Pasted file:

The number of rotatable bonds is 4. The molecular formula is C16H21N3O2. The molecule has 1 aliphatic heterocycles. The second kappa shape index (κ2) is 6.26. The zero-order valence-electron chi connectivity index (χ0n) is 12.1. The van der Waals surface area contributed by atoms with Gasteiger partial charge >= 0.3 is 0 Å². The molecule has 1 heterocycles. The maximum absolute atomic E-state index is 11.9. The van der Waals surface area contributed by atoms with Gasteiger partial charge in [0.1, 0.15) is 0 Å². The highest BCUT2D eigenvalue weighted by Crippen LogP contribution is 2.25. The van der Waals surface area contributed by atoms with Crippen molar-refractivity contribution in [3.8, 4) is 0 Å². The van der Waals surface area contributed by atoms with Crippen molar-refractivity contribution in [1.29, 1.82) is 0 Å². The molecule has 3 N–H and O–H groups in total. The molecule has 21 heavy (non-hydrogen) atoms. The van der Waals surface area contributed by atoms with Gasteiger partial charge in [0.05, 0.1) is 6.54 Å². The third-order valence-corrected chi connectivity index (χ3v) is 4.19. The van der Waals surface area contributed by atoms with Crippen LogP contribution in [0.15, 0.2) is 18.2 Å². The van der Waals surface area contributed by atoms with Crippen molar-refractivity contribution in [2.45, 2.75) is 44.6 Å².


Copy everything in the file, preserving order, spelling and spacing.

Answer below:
The number of rotatable bonds is 4. The molecular formula is C16H21N3O2. The molecule has 1 aliphatic heterocycles. The second kappa shape index (κ2) is 6.26. The zero-order valence-electron chi connectivity index (χ0n) is 12.1. The van der Waals surface area contributed by atoms with Gasteiger partial charge >= 0.3 is 0 Å². The molecule has 1 heterocycles. The maximum absolute atomic E-state index is 11.9. The van der Waals surface area contributed by atoms with Gasteiger partial charge in [0.1, 0.15) is 0 Å². The highest BCUT2D eigenvalue weighted by Crippen LogP contribution is 2.25. The van der Waals surface area contributed by atoms with Crippen molar-refractivity contribution in [3.8, 4) is 0 Å². The van der Waals surface area contributed by atoms with Crippen molar-refractivity contribution in [1.29, 1.82) is 0 Å². The molecule has 3 N–H and O–H groups in total. The molecule has 21 heavy (non-hydrogen) atoms. The van der Waals surface area contributed by atoms with Gasteiger partial charge in [0.05, 0.1) is 6.54 Å². The third-order valence-corrected chi connectivity index (χ3v) is 4.19. The van der Waals surface area contributed by atoms with Crippen LogP contribution in [0.15, 0.2) is 18.2 Å². The van der Waals surface area contributed by atoms with Crippen molar-refractivity contribution in [2.45, 2.75) is 44.6 Å².